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Terwilliger Productions presents
One Six Right: The Romance of Flying HD-DVD (2006)

"Van Nuys is unique because it's the world's busiest general aviation airport. It controls more traffic, has more activity than any other general aviation airport in the world."
- Barry Schiff

Review By: Mark Zimmer  
Published: July 06, 2007

Other Stars: Lorenzo Lamas, Tony Bill, Sydney Pollack
Director: Brian J. Terwilliger

MPAA Rating: G for (nothing objectionable)
Run Time: 01h:13m:19s
Release Date: November 01, 2006
UPC: 858693001046
Genre: documentary

Image Transfer
Audio Transfer

DVD Review

This release has a dual distinction of being one of the first documentaries and one of the first independent releases in the HD-DVD format. It combines gorgeous photography of planes in flight with a brief history of southern California's Van Nuys airport, which attracts plenty of traffic. A "general aviation" airport, Van Nuys offers facilities for smaller jets and private planes, with a takeoff every 45 seconds.

The historical aspects of the documentary are passed over almost too briefly. I would have liked to have heard more about the experimental aircraft, for instance, which frequent Van Nuys. A few segments stand out though, such as the Pregnant Guppy, which flew massive rocket parts from the factories in California to Florida, and the service of the airport during World War II. There's mention of Hollywood's extensive use of the airfield as a location, though it serves mostly as a teaser lacking in specificity. The combination of modern and vintage footage provides a more than attractive depiction of the airport and its long service, dotted with recollections of pilots young and old of their affections for it.

The downside is that the film repeatedly preaches about the loss of general aviation airports, referring to them as an "irreplaceable resource." It's a case of what goes around comes around, since rail buffs have long had the same complaints about aviation interests agitating for equally irreplaceable railroad lines to be torn up, and it's just as annoying as listening to a rail buff complain about that situation. The picture was funded in part by Cessna, so the lobbying is understandable, but that doesn't make it any more palatable. Nevertheless, the cited example of the surreptitious midnight destruction of Chicago's Meigs Field doesn't seem quite right.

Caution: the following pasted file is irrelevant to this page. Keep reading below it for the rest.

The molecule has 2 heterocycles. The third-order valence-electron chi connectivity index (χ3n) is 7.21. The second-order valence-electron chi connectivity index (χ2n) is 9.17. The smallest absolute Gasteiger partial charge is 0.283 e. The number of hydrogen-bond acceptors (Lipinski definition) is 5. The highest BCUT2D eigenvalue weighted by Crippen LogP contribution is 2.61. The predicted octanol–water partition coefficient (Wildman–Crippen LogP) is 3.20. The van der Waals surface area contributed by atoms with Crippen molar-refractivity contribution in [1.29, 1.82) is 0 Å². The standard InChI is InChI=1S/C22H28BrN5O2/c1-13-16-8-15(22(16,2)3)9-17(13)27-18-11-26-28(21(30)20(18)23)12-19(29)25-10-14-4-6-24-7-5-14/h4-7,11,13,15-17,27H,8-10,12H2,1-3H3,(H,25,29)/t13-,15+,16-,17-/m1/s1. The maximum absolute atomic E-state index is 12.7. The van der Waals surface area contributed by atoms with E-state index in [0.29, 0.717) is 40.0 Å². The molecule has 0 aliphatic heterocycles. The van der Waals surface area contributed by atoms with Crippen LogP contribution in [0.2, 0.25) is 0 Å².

That said, the real selling point, however, is the HD footage of all manner of planes in flight. Much of it is drop-dead gorgeous, with scenery and aircraft galore. Unfortunately, there's a distinct lack of pilot's-eye-view footage that would allow one to feel like you're in the cockpit, therefore distancing the viewer. But for those who like looking at planes in flight, you've got a bonanza here. And for the truly obsessive, at the end there's a handy list of each and every plane seen during the film.

Rating for Style: B
Rating for Substance: B


Image Transfer

Aspect Ratio1.78:1 - Widescreen
Original Aspect Ratioyes

Image Transfer Review: The image quality is a little uneven. Some sequences are sharp and crisp, without any artifacting, and a few shots of planes have massive edge enhancement haloes slapped on. But the color is frequently stunning, with the yellow of planes and chrome just popping off the screen, and many sequences have a 3-D appearance that's as good as anything from the major studios. The MPEG2 encode shows some limitations, though, such as the shimmering on the fine design on Clay Lacy's sports coat.

Image Transfer Grade: B


Audio Transfer

 LanguageRemote Access
Dolby Digital

Audio Transfer Review: The disc features a DD+ 5.1 track that's very clear and clean, with excellent quality. That's particularly noticeable on Freddy Clarke's guitar solos, where the audio picks up the subtlest nuances of his fingers on the strings. Surround activity is pretty much limited to the score; there are no opportunities for serious bass but the music has solid enough range for what's required.

Audio Transfer Grade: A


Disc Extras

Full Motion menu with music
Scene Access with 36 cues and remote access
3 Deleted Scenes
7 Featurette(s)
Packaging: Elite
Picture Disc
1 Disc
1-Sided disc(s)
Layers: single

Extra Extras:
  1. Photo galleries
  2. Music video
Extras Review: While there is a long list of extras on the disc, the vast bulk of them consist of bits of airplane footage. Three of these are presented in HD, with the balance in standard definition presentations that suffer seriously from aliasing and chroma noise on the frequent reds. Among the HD featurettes, Into the Clouds (3m:37s) offers a montage of flight footage set to an Enya song. The Joyride III (1m:31s) offers acrobatic flying, with the camera in the cockpit but looking at the pilot instead of what the pilot sees. The final HD extra is a montage of the most gorgeous scenes from the feature (12m:39s), and it will make a great HD-DVD demo reel for the family. Five other featurettes are in SD, though the one of time-lapse photography of clouds just begs to be seen in HD. There are also two substantial galleries of historical photos and production photos. A set of three deleted scenes discuss the Lockheed plant and the mysterious U-2 spy plane, Reagan's use of the airport for Air Force One, and most amusingly, the tiny Ercoupe, a popular midget airplace sold in Sears catalogues. That's just another tantalizing glimpse at a subject that looks as if it could support a documentary of its own.

Extras Grade: B-


Final Comments

At times annoyingly preachy, One Six Right is a must for pilots and aviation buffs, and there are plenty of extravagant visuals for the rest of us to enjoy here as well.


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